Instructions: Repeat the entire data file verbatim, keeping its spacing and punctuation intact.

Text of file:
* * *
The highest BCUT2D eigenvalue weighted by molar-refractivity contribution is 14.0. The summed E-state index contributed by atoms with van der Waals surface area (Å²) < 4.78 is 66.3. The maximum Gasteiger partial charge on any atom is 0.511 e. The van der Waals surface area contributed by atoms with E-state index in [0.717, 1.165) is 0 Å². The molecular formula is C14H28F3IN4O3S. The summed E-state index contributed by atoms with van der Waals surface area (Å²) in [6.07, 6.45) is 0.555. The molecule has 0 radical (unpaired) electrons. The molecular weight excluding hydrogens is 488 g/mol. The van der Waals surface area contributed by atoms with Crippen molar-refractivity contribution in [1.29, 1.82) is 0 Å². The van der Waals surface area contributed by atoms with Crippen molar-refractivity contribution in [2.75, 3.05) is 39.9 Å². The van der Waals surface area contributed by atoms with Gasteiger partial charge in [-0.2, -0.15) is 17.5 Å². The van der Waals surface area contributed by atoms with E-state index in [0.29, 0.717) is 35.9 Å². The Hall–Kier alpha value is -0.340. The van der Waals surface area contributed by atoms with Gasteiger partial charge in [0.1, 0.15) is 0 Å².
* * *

The highest BCUT2D eigenvalue weighted by molar-refractivity contribution is 14.0. The summed E-state index contributed by atoms with van der Waals surface area (Å²) < 4.78 is 66.3. The maximum Gasteiger partial charge on any atom is 0.511 e. The van der Waals surface area contributed by atoms with E-state index in [0.717, 1.165) is 0 Å². The molecular formula is C14H28F3IN4O3S. The summed E-state index contributed by atoms with van der Waals surface area (Å²) in [6.07, 6.45) is 0.555. The molecule has 0 radical (unpaired) electrons. The molecular weight excluding hydrogens is 488 g/mol. The van der Waals surface area contributed by atoms with Crippen molar-refractivity contribution in [1.29, 1.82) is 0 Å². The van der Waals surface area contributed by atoms with Crippen molar-refractivity contribution in [2.75, 3.05) is 39.9 Å². The van der Waals surface area contributed by atoms with Gasteiger partial charge in [-0.2, -0.15) is 17.5 Å². The van der Waals surface area contributed by atoms with E-state index in [0.29, 0.717) is 35.9 Å². The Hall–Kier alpha value is -0.340. The van der Waals surface area contributed by atoms with Gasteiger partial charge in [0.1, 0.15) is 0 Å².